- The case for significant genetic differences should be considered to be inferior compared to the commonly held belief by Western nations based on a shared sense of morality.

- It should be dismissed without proof even if prevailing beliefs cannot be substantiated.

- That nature can produce vastly different IQ values between individuals, yet that averages between different ethnic groups cannot be significantly different even if these groups have historically inhabited different environments with different evolutionary pressures.

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17 hours ago, Azrael Rand said:

What scientific evidence do you have to back this statement up?

I didn't mention study habits, I mentioned the reasons psychologists study certain things. My scientific evidence is the studies that show that biological group categories do not account for behavioral differences. I don't know what more you want. Do you want me to go line by line in a study? I've already gone over with you what the statistics mean, how the analysis is done, prior evidence, decades of research, and the reasons science has advanced in psychology. 

I don't think you understand the whole thing about "explains more". When I say "explains more", I mean more theoretically viable. Random things throughout your life and every day can influence and affect your development, but many of these influences have such a tiny influence that it really doesn't mean anything. "Explains more" doesn't mean "the things easiest to explain". This is how statistics work, even the scientists who insist on race realism do statistics this way.

Basically, you seem stuck on the narrative that psychologists must be "afraid" of the truth and can't help but stick to the cultural zeitgeist. I see numerous assertions that all people are biased, all people are led by emotions, and dismissal of evidence because you insist that scientists aren't objective about this at all. There's nothing more to say, as soon as I give you evidence, you're just going to say it's biased or bad science. 

17 hours ago, Azrael Rand said:

Based on the list of facts above how can someone claim that:

- The case for significant genetic differences should be considered to be inferior compared to the commonly held belief by Western nations based on a shared sense of morality.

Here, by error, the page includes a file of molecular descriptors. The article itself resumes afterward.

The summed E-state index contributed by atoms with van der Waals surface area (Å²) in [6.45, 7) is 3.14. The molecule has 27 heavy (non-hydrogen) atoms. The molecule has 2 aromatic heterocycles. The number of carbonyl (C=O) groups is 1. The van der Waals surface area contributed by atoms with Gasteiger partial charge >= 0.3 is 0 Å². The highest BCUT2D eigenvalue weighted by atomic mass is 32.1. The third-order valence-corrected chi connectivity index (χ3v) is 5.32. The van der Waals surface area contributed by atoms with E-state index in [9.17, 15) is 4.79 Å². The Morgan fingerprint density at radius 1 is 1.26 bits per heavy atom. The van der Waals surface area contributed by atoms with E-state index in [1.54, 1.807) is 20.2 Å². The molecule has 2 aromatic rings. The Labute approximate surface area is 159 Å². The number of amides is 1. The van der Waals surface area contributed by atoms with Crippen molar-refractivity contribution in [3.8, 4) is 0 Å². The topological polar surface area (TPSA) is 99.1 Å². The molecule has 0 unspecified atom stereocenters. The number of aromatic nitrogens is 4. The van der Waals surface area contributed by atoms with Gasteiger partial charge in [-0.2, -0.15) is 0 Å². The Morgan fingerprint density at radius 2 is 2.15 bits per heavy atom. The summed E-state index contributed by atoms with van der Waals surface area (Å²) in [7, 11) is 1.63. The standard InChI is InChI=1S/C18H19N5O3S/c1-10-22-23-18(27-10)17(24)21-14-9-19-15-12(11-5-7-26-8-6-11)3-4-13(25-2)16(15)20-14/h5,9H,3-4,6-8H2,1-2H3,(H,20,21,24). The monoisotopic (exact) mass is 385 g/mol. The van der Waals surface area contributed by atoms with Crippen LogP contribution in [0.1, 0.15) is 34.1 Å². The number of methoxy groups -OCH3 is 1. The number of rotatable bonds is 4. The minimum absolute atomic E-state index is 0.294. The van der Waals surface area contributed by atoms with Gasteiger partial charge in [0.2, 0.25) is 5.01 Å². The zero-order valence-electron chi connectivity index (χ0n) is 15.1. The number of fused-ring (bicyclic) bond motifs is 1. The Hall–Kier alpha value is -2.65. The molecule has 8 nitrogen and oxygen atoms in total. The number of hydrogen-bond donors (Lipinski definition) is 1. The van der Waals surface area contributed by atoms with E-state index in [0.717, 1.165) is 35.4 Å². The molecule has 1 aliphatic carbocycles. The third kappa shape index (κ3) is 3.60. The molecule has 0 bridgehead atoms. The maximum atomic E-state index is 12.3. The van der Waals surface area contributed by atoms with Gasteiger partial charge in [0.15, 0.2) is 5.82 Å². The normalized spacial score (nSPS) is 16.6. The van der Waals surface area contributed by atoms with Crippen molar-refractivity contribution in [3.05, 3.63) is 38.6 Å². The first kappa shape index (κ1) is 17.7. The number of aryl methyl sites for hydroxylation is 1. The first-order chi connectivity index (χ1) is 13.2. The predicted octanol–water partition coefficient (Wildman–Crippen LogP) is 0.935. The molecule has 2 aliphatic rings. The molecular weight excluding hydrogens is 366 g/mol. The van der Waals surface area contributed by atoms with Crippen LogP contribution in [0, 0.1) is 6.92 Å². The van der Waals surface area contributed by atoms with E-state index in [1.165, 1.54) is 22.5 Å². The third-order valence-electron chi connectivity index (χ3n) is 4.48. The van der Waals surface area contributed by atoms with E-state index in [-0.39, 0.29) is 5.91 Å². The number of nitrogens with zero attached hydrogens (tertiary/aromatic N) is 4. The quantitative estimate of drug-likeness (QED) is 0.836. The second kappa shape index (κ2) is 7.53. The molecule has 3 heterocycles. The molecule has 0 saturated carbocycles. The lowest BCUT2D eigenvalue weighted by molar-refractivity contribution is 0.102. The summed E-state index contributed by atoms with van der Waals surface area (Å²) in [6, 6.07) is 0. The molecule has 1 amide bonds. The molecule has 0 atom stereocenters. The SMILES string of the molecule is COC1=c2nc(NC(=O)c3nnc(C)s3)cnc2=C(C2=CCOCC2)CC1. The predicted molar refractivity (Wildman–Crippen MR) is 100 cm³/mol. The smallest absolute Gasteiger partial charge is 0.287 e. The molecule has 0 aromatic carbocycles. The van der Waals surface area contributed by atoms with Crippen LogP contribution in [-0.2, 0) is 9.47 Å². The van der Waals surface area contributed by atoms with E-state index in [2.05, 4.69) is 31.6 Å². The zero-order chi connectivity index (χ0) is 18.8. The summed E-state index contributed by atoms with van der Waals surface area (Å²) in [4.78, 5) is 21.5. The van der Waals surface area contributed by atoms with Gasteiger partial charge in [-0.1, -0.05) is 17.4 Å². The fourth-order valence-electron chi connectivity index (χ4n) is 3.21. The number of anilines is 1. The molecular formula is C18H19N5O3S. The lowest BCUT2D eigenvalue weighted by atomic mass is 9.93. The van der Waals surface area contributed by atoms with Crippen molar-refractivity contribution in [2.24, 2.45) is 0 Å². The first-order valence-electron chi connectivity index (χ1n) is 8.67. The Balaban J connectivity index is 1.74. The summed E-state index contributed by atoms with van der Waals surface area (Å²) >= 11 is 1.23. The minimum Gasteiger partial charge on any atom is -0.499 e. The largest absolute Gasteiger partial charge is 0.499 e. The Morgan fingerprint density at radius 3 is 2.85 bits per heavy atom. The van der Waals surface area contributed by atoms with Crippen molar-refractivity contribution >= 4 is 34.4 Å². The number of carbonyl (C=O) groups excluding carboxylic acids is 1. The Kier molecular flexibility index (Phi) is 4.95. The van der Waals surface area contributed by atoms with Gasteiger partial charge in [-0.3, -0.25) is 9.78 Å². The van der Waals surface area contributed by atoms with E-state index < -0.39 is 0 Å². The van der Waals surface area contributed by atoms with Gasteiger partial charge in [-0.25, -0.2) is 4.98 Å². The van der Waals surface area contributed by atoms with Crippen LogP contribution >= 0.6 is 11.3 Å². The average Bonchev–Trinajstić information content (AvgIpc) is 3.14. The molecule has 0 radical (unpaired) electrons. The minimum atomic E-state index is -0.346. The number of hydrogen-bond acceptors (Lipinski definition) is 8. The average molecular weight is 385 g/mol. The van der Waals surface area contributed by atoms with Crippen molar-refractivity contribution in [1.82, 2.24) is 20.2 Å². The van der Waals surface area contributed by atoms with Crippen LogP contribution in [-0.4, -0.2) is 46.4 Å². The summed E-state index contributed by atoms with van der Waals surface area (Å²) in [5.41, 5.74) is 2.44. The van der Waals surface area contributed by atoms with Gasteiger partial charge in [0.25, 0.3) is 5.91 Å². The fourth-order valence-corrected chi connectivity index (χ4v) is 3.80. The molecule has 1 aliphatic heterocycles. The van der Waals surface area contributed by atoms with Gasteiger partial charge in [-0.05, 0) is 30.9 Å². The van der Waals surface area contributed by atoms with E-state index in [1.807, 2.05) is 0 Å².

Because you offered no evidence or way to distinguish between biological differences and nonbiological differences. But if you do push on the biological explanation heavily, you're trying to claim that humans are largely determined by biology and genetics (and environment) and have minimal free will. Okay, I guess, but you sound more like a behaviorist that fell into a coma in 1945 and just woke up today...  

17 hours ago, Azrael Rand said:

That nature can produce vastly different IQ values between individuals, yet that averages between different ethnic groups cannot be significantly different

Actually, the variance among individuals doesn't imply anything about the difference of means between groups. These are different calculations. 

Anyway, you basically reject everything about Objectivism. You reject individual rights (probably in favor instead of some other kind of rights), you reject that reason is man's means of survival, implicitly suggest that we can't know reality because we are guided by emotion, reject the ways of doing reasoning (the whole thing about arbitrary claims), and implicitly reject even the aesthetic theory (you would reject the notion of Romanticism as an artistic ideal if you're at all consistent with what you've said about individualism). 

Edited by Eiuol

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On 10/30/2018 at 10:55 AM, Craig24 said:

Is that what you made?  A mere assertion?  I think you know that no one is obligated to disprove a mere assertion.  There is an invisible pink elephant in my bedroom.  Can you disprove that assertion?  Should you have to?

 

23 hours ago, Azrael Rand said:

How do you know that the elephant is pink if it's invisible? Does the elephant speak as well? If it can speak what makes you believe it's telling you the truth when it claims to be an invisible pink elephant? Or do you possess the ability to see that which others cannot see?

You are making my point for me.  Thanks.  

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On 11/1/2018 at 12:44 PM, Eiuol said:

I didn't mention study habits, I mentioned the reasons psychologists study certain things. My scientific evidence is the studies that show that biological group categories do not account for behavioral differences. I don't know what more you want. Do you want me to go line by line in a study?

Providing a link to one such study so I can review what you've reviewed in the past would be good enough for me. At least this way I would understand where you're coming from. When I hear the blanket statement that biological group categories do not account for behavioral differences the first things that comes to mind are behavioral differences between males and females that are due to differences in genetics. So the statement you provided is therefore inaccurate at face value.

On 11/1/2018 at 12:44 PM, Eiuol said:

Basically, you seem stuck on the narrative that psychologists must be "afraid" of the truth and can't help but stick to the cultural zeitgeist. I see numerous assertions that all people are biased, all people are led by emotions, and dismissal of evidence because you insist that scientists aren't objective about this at all.